This is what Decca passed up. But fate had its own way. Pete is on drums in these performances. Like Dreamers Do written by Paul is tops among Paul’s performances. For John, To Know Her Is To Love Her does it; he could be a balladeer. It also includes John’s first ever composition Hello Little Girl.
01. Like Dreamers Do
02. Money (That`s What I Want)
03. To Know Her Is To Love Her
04. Memphis, Tennessee
05. Till There Was You
06. Sure To Fall
07. Besame Mucho
08. Love Of The Loved
09. Hello Little Girl
10. Three Cool Cats
11. September In The Rain
12. Take Good Care Of My Baby
13. Crying, Waiting, Hoping
14. The Sheik Of Araby
Wiki: On 1 January 1962, before they reached international stardom, the Beatles auditioned for Decca Records at Decca Studios in West Hampstead, north London. In what is considered one of the biggest mistakes in music industry history, Decca decided to reject the band, selecting instead Brian Poole and the Tremeloes. Some of the songs recorded for the audition were officially released on the Beatles rarities compilation Anthology 1 in 1995.
Manager Brian Epstein made numerous trips to London to visit record companies with the hope of securing a record contract but was rejected by many, including Columbia, HMV, Pye, Philips, and Oriole. Neil Aspinall drove the Beatles down to London on New Year’s Eve, in 1961, for a Decca audition but lost his way, and the trip took ten hours. They arrived at 10 o’clock at night, and John Lennon said they arrived “just in time to see the drunks jumping in the Trafalgar Square fountain”.
On Monday 1 January 1962 at 11:00am, Paul McCartney, John Lennon, George Harrison and Pete Best were auditioned by Decca staff and performed a total of fifteen songs in just under one hour. Epstein and the Beatles decided on a selection of songs the Beatles had performed in various clubs over the years, along with three Lennon–McCartney originals.
The songs played at the audition were recorded. The Beatles subsequently came to believe that Epstein had paid Decca to tape the audition. Although it has sometimes been asserted, most notably by John Lennon, that Decca producer Tony Meehan (ex-drummer of the Shadows) produced the Decca audition session, current scholarship considers this unlikely.
Mike Smith agreed to let them record, telling them he could not see any problems and he would let the group know of his decisions in a few weeks.
Eventually, Decca Records rejected the Beatles, saying “guitar groups are on the way out” and “The Beatles have no future in show business,” although it has since been suggested that their work that day did not yet reflect their true potential, and the “guitar” comment may have been intended as a polite let down. Decca instead chose Brian Poole and the Tremeloes, who auditioned the same day as the Beatles, as they were local and would require lower travel expenses.
While Epstein was negotiating with Decca, he also approached EMI marketing executive Ron White.White (who was not himself a record producer) in turn contacted EMI producers Norrie Paramor, Walter Ridley, and Norman Newell, all of whom declined to record the Beatles. Months later, the Beatles went on to sign with EMI subsidiary Parlophone, after their “comedy album'” producer George Martin heard the Decca demos and decided to meet the band.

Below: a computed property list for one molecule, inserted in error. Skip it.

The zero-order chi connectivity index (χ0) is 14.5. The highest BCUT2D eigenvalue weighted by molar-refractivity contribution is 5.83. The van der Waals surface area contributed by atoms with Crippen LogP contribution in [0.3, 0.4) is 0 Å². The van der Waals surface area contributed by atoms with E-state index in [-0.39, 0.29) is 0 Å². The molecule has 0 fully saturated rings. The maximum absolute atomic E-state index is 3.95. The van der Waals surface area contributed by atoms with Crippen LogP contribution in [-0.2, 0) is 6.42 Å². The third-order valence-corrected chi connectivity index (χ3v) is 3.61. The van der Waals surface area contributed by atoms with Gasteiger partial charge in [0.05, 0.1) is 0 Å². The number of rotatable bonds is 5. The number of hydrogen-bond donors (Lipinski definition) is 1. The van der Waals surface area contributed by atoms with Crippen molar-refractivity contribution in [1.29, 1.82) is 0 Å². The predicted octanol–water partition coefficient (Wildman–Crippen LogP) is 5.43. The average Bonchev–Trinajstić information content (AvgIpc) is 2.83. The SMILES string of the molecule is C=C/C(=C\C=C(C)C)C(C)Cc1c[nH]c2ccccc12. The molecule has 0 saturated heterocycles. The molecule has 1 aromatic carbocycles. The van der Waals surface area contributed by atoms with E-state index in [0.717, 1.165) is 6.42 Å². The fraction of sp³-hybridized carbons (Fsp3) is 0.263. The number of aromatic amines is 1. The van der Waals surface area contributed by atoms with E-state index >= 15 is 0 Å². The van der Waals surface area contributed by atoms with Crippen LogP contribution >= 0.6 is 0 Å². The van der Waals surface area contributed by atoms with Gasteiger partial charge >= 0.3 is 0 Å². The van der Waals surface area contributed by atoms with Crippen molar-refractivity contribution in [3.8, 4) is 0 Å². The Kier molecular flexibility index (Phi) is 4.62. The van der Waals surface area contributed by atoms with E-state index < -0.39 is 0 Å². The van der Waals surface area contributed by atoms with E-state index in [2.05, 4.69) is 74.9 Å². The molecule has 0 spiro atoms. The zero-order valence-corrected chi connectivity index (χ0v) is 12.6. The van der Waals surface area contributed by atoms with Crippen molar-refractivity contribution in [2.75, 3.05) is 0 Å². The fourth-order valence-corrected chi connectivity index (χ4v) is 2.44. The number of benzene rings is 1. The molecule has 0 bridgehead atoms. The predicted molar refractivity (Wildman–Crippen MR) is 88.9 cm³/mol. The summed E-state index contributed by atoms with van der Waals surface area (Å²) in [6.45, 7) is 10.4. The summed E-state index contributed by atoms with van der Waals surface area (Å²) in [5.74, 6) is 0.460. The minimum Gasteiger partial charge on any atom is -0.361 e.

Many have speculated about who made the decision to reject the Beatles. While various accounts of the audition have been published, most agree it was Dick Rowe, producer Mike Smith or ex-Shadow Tony Meehan.
In the 1980s, Mark Lewisohn published the book Recording Sessions and, following the author’s invitation from EMI to trawl through the vaults and catalogue all the Beatles’ outtakes, another book updated it about six years later. In 2000, both of these were combined into The Complete Beatles Chronicle, which contains information about the audition:
Lewisohn had visited EMI and not Decca, but he began his account with an entry for 1 January 1962:
- Decca Studios, Broadhurst Gardens, London
- “…first formal audition for a British record company, in a studio 2 miles from EMI, the Beatles nervously taped 15 songs chosen by Brian Epstein to show off every facet of their talent…each song done live on 2 track mono tape…A&R assistant Mike Smith had been sent by Dick Rowe to see the Beatles 19 days earlier in Liverpool…the Beatles completed the session in an hour…Smith promised to call Epstein.”
Underneath this entry is shown an acetate of a 45, not for the entire session but for a single of “Like Dreamers Do” (supposedly Decca cut a number of acetates from the audition before they said no).
The Liverpool music paper Mersey Beat was the first to report on the Mike Smith visit by writing that the producer had made a tape of the performance (this amounted to the first “test”) and wrote “… certain Decca would put the Beatles to good use”.
The Rolling Stones benefited from the Beatles’ Decca rejection. Soon after the Beatles became popular in England, Dick Rowe appeared on Juke Box Jury alongside George Harrison, who reportedly raved to him about his new favourite, an unsigned band.
The Beatles Anthology documentary (1995) includes snippets from many of the songs performed at the Decca audition, while the accompanying soundtrack, The Beatles Anthology 1, includes five of those songs (“Searchin'”, “Like Dreamers Do”, “Hello Little Girl”, “Three Cool Cats”, and “The Sheik of Araby”) along with many other outtakes and various live performances.